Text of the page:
Recommended ages: 3 and up


Keeker and The Horse Show Show-Off
Keeker and The Sugar Shack
By Hadley Higginson; illustrated by Maja Andersen
These new books featuring Catherine Corey Keegan Dana — better known as Keeker — and her spirited little pony Plum are both winners, though of the two, I much preferred Horse Show; it’s livelier and more original. When Keeker and Plum decide to enter the local 4-H competition, they’re both excited (though, admittedly, it takes lots of carrots and apples to lure Plum into the hated horse trailer the morning of the show). But then Keeker meets her first competitor, snooty little ”Tifni with an I,” and suddenly loses confidence in herself. But Plum, sassy as ever, is determined not to be outdone, especially not by some brushed, braided, fancy-pants pony. These books are terrific first chapter books for young readers, quirky and compelling; the line drawings of the girl and her horse are simple but beguiling. Sugar Shack: B+ Horse Show: ATina Jordan
Recommended ages: 5-8

Moon Plane
By Peter McCarty
A gentle, simply, beautifully illustrated tale of a little boy who looks up in the sky, sees an airplane, and wonders, for a second, what it would be like to be on that plane, travelling to the moon. His imagination takes him there, floating in space, but then he quickly reboards the plane and soars back home in time to be tucked into bed. I don’t remember seeing a recent book that so captured the magic, the fabulousness, of what it is to daydream. ATJ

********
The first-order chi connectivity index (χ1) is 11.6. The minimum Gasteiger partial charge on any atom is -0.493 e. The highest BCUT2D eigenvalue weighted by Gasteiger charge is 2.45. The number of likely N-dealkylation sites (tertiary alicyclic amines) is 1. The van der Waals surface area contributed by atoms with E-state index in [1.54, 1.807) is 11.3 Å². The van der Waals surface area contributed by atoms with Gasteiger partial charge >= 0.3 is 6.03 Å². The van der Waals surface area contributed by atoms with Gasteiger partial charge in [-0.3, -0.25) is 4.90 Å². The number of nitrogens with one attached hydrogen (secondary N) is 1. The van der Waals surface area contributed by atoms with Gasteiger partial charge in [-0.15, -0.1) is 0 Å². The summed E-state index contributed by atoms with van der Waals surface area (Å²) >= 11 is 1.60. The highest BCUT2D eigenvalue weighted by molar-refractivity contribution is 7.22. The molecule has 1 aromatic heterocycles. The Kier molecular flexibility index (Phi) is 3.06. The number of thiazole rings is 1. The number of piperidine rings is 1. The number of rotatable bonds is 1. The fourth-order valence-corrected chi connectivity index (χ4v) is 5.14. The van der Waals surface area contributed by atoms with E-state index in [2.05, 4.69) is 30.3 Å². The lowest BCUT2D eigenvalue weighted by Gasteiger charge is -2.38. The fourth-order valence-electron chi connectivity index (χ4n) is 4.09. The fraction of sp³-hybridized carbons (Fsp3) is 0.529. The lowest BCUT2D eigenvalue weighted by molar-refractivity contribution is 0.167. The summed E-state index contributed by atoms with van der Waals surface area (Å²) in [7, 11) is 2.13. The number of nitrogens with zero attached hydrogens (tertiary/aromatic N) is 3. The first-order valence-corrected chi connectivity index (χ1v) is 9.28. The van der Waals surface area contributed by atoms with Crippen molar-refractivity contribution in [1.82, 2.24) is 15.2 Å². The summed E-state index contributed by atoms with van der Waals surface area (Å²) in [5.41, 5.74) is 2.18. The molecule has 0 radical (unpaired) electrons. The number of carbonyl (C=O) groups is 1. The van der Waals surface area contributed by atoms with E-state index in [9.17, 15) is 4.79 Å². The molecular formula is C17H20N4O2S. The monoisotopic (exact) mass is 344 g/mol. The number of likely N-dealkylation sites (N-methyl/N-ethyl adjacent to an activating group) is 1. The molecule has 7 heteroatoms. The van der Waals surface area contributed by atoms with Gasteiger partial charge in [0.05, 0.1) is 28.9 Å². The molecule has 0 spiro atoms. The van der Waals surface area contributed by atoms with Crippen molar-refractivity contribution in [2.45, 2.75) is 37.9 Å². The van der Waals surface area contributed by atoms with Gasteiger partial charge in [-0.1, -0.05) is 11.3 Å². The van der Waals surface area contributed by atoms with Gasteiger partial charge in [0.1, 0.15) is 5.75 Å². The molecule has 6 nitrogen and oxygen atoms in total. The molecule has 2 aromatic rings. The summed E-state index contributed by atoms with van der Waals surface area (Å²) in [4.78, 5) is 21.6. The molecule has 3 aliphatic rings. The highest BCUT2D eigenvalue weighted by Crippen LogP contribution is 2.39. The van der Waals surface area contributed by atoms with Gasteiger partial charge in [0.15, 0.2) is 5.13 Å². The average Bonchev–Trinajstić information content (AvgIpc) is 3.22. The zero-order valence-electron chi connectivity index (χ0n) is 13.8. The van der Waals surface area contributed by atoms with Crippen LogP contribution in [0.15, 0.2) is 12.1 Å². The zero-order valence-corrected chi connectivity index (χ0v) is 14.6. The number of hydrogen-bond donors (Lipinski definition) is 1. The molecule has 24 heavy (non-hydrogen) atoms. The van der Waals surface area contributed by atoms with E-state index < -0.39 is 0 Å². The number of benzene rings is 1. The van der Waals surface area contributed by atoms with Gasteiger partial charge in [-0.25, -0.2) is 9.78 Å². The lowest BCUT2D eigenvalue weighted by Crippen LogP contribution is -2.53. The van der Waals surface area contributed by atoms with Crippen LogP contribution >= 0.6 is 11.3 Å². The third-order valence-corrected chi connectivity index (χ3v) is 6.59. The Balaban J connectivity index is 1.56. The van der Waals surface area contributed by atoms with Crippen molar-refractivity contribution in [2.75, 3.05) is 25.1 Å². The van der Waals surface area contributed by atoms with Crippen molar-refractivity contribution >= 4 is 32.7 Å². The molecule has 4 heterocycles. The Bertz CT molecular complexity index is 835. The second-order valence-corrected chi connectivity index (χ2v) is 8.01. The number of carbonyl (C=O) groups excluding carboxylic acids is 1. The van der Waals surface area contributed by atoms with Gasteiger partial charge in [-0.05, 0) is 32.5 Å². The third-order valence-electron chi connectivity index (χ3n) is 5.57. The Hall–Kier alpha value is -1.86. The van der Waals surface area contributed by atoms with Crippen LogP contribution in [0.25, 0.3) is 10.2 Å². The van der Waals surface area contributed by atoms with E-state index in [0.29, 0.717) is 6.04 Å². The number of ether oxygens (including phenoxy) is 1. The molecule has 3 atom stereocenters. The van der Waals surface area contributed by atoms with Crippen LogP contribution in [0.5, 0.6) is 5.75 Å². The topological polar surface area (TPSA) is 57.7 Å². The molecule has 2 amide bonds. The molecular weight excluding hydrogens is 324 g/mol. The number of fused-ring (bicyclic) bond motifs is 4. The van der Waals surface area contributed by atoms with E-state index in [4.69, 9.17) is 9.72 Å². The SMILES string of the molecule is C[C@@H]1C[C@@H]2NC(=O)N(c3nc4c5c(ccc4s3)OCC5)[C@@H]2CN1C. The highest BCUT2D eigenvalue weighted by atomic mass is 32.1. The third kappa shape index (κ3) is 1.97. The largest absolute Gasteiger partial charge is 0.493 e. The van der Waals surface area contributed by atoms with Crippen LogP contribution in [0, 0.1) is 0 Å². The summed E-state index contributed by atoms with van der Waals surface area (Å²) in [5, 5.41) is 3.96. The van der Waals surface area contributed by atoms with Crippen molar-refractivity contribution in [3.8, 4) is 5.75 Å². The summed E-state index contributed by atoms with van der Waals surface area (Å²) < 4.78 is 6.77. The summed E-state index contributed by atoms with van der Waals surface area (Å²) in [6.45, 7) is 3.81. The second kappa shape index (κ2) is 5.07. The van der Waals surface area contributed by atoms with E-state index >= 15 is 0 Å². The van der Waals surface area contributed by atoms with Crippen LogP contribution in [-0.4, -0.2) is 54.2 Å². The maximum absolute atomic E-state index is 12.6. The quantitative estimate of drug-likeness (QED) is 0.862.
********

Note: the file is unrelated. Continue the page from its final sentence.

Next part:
Recommended ages: 3-5

For Your Collection
The Slightly Irregular Fire Engine OR The Hithering Thithering Djinn
By Donald Barthelme
This fabulous reprint of the 1971 classic — a National Book Award Winner — even bears a quote from Thomas Pynchon on its press release (which, I think, must be some kind of first for a children’s book. And if any child could actually muddle though the somewhat terrifying praise, they would probably drop the book with undue haste and run away). Illustrated by a pastiche of nineteenth-century woodcuts, Fire Engine is the story of a thoroughly intelligent and self-aware young lass named Matilda who wishes devoutly that a fire engine might appear in her backyard. But when she goes outside, alas, there’s only a pagoda. ”Well, a mysterious Chinese house is better than nothing,” she decides, and in she goes, only to have an extremely satisfying adventure involving a knitting pirate, an elephant, and a djinn. This is the sort of tale children will never tire of — and neither will their parents, no matter how many times they have to read it. (And that’s saying something: I don’t want to tell you how many books ”disappeared” around our house, but never this one.) ATJ
Recommended ages: 5-10